The celebration of the new community centre for St. John’s was tempered with the concerns of a local group that the surroundings could pose a danger to users.
Kenneth ‘Rabo’ Silcott, president of the St. John’s Action Club said there was a “bitter taste in his mouth” as the cliffside presents a danger to the children and adults who want to make use of the new facility.
Silcott was speaking at Saturday’s handover ceremony from the Basic Needs Trust Fund (BNTF). He said a protective wall needs to be built and because of how the land was cut, there was no longer adequate space to construct the playground and basketball court they wished to have.
The roads leading to the centre, located in the valley in Pump Ghaut have also not been completed. As the centre is now to be a hurricane shelter, the president said this could be a problem with heavy rains.
Despite the challenges, the organisation said they centre will be used to serve the community. There are plans to continue the ukelele and guitar classes, the after school homework programme, and masquerade and guppie dancer practices.
BNTF Representative Mervin Browne said they were pleased to handover the building and noted that they have been funding the afterschool classes and other support programmes that the action group has been conducting for some time now.
Under the project, the BNTF also purchased ukeleles, guitars, media equipment and other tools which can be used to continue classes for adults and children at the new building.
Former Opposition member Victor James Sr made a request for a new centre once the DMCA took over the former site in Yellow Hill. The Government of Montserrat purchased the land and also provided additional funds to repaint the building and construct an access bridge.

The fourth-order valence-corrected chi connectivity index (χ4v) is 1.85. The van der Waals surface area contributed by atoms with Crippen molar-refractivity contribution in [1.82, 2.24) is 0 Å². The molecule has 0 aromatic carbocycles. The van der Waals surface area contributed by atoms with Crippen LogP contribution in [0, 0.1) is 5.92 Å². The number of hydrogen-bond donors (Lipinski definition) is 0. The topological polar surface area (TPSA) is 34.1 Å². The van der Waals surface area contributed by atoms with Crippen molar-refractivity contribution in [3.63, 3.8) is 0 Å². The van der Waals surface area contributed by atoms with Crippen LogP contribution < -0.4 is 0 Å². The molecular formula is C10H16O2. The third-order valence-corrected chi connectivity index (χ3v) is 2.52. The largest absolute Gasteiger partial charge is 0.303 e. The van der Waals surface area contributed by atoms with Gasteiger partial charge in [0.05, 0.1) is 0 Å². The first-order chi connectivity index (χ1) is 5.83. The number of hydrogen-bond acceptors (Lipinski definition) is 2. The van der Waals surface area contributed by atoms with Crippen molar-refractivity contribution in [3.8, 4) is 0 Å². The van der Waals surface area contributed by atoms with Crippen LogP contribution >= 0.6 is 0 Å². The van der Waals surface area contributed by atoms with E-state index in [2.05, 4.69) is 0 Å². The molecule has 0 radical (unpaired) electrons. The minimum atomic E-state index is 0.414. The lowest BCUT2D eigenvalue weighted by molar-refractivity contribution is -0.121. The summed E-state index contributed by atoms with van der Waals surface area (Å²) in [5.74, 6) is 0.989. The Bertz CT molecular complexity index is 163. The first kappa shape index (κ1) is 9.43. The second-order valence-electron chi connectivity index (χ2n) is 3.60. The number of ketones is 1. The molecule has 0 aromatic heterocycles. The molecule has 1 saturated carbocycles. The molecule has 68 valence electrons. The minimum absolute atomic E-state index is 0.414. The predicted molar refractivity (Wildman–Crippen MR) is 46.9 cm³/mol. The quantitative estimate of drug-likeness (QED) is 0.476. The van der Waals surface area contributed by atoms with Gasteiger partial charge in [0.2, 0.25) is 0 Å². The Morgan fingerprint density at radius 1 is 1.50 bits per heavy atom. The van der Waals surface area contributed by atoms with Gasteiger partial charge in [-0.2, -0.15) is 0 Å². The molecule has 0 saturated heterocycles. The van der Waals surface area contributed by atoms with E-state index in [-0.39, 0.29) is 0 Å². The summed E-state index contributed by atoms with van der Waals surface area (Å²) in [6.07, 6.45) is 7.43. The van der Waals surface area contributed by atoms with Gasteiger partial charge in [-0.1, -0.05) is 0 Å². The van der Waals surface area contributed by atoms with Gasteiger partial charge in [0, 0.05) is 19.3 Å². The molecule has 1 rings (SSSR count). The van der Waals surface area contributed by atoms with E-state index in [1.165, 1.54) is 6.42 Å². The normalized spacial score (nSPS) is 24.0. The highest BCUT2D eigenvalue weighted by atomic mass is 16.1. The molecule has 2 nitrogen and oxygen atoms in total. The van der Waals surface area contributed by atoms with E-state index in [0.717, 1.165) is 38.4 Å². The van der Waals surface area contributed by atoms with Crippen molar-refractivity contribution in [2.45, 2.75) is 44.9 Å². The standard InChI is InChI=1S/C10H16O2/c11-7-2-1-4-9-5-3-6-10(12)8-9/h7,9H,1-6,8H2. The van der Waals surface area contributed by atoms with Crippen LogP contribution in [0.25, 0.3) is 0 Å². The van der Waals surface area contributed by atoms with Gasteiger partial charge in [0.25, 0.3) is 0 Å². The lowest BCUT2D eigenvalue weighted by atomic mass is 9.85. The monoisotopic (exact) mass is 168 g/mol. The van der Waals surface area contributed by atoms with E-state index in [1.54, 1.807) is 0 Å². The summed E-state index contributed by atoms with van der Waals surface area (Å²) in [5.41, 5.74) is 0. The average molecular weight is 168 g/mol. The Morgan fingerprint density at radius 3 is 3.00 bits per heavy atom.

Project consultants were Adrian and Ivason Galloway with Weekes and Weekes managing the construction. The support of Montserrat Utilities Ltd. was acknowledged as they provided poles and lights to the centre at their own expense.
At a cost of 500,000 EC dollars, the new centre building is about 2000 sq.ft. with bathrooms and showers, an office and kitchen. There is also a mini library so residents can borrow books.
Hon. Minister of Education Delmaude Ryan said the centre is now a prime location to build a bridge between St. John’s rich cultural history to connect the old and young. The opportunity to develop this area is ripe and she is hopeful that lives will be changed because of the centre.
The action group says they will be holding fundraisers to come up with the estimated 300,000 EC dollars needed to build a retaining wall.